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Human rights defender Esther Kiobel urges EU Commission to ensure access for justice to victims of corporate abuse

Human rights defender Esther Kiobel urges EU Commission to ensure access for justice to victims of corporate abuse

From Esther Kiobel

Addressed to:

Mr Didier Reynders Commissioner for Justice

Mr Thierry Breton Commissioner for Internal Market

European Commission

Brussels, 17 June 2021

RE: The proposed Sustainable Corporate Governance legislation

Dear Commissioner Reynders,

Dear Commissioner Breton,

I am writing to you regarding the proposed Sustainable Corporate Governance legislation, and to call on you to ensure that the legislation provides access to justice for those who fall victim of corporates’ human rights abuses, including people from my home region – the Niger Delta.

For decades now, this has been the most valuable oil producing region in Africa, and it is the main source of Nigeria’s wealth. European oil companies, including Shell, Eni and Total have pumped billions of Euros-worth of crude oil from this region since the 1960s.

But most people there still live in poverty and the wealth is nowhere to be seen. Every year there are hundreds of oil spills which destroy our farms and the creeks where we used to fish. The sky is lit at night by the burning of gas flares and is filled with soot.

In the 1990s, the people of Ogoniland in the Niger Delta raised their voices at these injustices. But the Nigerian army crushed their peaceful protests. They burnt down villages, looted, raped and killed. Hundreds were arrested and tortured.

According to research by Amnesty International, the oil company Shell urged the government to deal with the protests, even after it knew that serious abuses were taking place.

On 5 November 1995, after an unfair trial, the regime hanged nine men, including my husband, Dr Barinem Kiobel. One of the others killed that day was the activist and writer Ken Saro-Wiwa, who had led the protests.

My husband was working in a senior position for the government. He had not been involved in the protests but had bravely tried to stop the army from carrying out their human rights violations and called on the government to withdraw its soldiers. He was a Christian and a man of peace who selflessly tried to help his community despite the risks.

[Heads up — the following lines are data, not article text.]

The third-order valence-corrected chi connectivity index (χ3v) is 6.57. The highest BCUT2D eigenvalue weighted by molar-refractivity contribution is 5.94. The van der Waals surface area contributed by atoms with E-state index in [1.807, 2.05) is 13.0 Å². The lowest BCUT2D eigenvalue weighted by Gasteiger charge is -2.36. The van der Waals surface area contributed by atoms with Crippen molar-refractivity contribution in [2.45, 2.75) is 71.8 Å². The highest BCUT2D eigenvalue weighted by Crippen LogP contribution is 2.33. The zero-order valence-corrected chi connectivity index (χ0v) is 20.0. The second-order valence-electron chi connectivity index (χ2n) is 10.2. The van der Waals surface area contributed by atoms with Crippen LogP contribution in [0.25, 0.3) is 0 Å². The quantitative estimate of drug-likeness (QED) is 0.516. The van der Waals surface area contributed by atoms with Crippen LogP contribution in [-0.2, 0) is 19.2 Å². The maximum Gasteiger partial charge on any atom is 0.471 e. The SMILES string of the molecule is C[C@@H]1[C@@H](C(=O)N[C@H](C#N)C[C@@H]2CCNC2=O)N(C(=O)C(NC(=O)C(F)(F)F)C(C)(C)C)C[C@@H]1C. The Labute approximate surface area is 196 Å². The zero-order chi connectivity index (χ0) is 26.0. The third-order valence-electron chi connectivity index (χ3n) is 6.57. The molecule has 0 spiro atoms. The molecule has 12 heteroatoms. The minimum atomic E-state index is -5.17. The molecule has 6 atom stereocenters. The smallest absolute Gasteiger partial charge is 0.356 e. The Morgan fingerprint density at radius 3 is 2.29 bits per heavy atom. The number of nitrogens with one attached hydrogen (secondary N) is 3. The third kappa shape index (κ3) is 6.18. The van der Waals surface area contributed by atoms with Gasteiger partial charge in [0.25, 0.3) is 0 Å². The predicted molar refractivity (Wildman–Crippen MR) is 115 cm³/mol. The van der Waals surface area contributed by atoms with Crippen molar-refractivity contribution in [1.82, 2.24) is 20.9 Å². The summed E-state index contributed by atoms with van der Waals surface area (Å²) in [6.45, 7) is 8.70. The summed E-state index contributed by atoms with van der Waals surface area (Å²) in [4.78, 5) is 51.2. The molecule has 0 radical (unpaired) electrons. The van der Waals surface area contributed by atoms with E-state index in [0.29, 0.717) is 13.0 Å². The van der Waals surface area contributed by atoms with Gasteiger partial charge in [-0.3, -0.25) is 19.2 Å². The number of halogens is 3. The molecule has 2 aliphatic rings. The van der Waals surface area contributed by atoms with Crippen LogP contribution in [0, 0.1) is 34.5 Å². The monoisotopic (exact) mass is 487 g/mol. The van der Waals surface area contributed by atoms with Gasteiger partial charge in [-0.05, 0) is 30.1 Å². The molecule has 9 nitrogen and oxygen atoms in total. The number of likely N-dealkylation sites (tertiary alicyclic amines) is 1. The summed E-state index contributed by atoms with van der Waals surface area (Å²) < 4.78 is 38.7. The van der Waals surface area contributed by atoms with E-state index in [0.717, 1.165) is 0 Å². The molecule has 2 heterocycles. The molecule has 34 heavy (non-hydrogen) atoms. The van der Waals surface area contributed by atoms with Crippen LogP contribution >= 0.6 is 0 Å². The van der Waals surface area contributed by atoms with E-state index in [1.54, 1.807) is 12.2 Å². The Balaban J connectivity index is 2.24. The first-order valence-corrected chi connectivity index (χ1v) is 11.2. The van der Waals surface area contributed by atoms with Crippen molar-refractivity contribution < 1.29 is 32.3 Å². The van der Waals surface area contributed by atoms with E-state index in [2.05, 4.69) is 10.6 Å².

Since that tragic day I have been fighting to hold to account those responsible for what happened to my husband – including the oil company Shell.

After two decades of seeking justice, the District Court of the Hague ruled in May 2019 that the case could be heard in The Netherlands. In the ongoing case, the Court is assessing the role that Shell played in the ‘Ogoni Nine’ – among them my husband – being sentenced to death and executed.

If it was not for a court within the European Union, I would not have had the opportunity to give testimony to a judge about Shell’s involvement in the unlawful killing of my husband.

But it took more than 20 years of struggle to be provided the opportunity of a fair judicial proceeding; more than 20 years until I was allowed to request scrutiny over Shell and its part in the unfair trial and execution of peaceful men.

This is not acceptable.

Victims of human rights abuses are entitled to access justice and governments have an obligation to ensure this access. Victims of corporate human rights abuses face too many legal and practical hurdles in bringing cases against rich and powerful corporations.

I welcome the fact that the Commission is planning legislation that will establish legally binding duties for businesses to respect people and the planet. This is a great opportunity for the EU to show leadership in requesting companies to act responsibly.

But for this law to be truly effective, there must be fair rules that allow victims, like me and other widows of the “Ogoni Nine”, to take European companies to court, regardless of where they operate.

Commissioner Reynders, a European legislation aiming at the protection of human rights must ensure that victims can raise their voice and seek justice – without decades of struggle.

Sincerely, Esther Kiobel

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